Mr. Hockey, one of the names and faces the would undoubtedly be on the Mt. Rushmore of hockey, Gordie Howe, has suffered a serious stroke, according to the family. According to Howe’s daughter, Cathy Purnell, he is having difficulty speaking and has lost some function on the right side of his body. Howe suffered the stroke in Texas, and is recovering in his daughter’s house in Lubbock, his son told The Detroit News. His son, Dr. Murray Howe, is the director of radiology at Toledo Hospital in Ohio.
“Basically, sometime in the early morning on Sunday he suffered a pretty bad stroke,” Dr. Howe told the News. “The right side of his body is very, very weak. He’s unable to stand without help. He’s able to speak, but very, very difficult to speak. He knows who he is. He knows the people around him. But it is very difficult for him to get up and walk around. So he is pretty much confined to his bed right now. So we’re just trying to keep him comfortable, and that’s our goal.”
On the Wednesday following the stroke, the Howe family released the following statement:
“The Howe family would like to thank friends, family and fans for your overwhelming well-wishes, prayers and support for Gordie,” the statement read. “He suffered a significant stroke on Sunday morning while at his daughter’s home in Lubbock, Texas. His condition remains guarded although he is showing some signs of improvement. We acknowledge that there is a long road to recovery ahead, but Dad’s spirits are good and his competitive attitude remains strong.”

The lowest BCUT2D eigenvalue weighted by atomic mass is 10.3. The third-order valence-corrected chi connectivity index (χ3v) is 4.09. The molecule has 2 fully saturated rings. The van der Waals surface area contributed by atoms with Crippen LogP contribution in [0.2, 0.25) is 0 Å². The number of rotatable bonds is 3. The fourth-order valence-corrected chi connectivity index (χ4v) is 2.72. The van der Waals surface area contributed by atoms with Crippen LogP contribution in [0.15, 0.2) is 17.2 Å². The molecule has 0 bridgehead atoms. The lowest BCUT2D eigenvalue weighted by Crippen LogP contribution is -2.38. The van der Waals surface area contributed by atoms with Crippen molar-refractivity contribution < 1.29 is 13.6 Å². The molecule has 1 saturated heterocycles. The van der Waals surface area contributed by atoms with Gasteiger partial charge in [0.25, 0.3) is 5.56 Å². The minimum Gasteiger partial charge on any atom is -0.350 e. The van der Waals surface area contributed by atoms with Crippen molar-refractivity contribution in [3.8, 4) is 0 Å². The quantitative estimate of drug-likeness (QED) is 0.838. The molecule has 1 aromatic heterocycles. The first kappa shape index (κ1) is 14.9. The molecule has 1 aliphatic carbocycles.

Howe played in five different decades, including a game in his fifties with his sons. His number nine hangs from the rafter in Joe Louis Arena, home of the Detroit Red Wings, as well as for Houston Aeros and Hartford Whalers/Carolina Hurricanes. He coined the “Gordie Howe Hat Trick”: a goal, an assist, and a fight. He was a notorious man in the boards, throwing his body and his elbows around. He earned the nickname: “Mr. Hockey”. One of the most complete players, one that could score, pass, and hit. He is a true icon in hockey.
His NHL Stats: 1,767 regular season games; 801 goals, 1,049 assists, 1,850 points, +87 rating, 1,685 penalty minutes. Add to that 157 playoff games played; 68 playoff goals; 92 playoff assists; 160 playoff points; 220 playoff penalty minutes.
Howe is four-time Stanley Cup Champion, 23-time All-Star, a six-time Hart Trophy winner, a six-time Art Ross Trophy Winner, and the inaugural winner of the NHL Lifetime Achievement Award. He was inducted into the Hockey Hall of Fame in 1972.
The hashtag #PrayForHowe was trending on Twitter. Our hearts and prayers go out for a speedy recovery for Mr. Hockey.
ESPN.com’s Craig Custance and The Associated Press contributed information for this article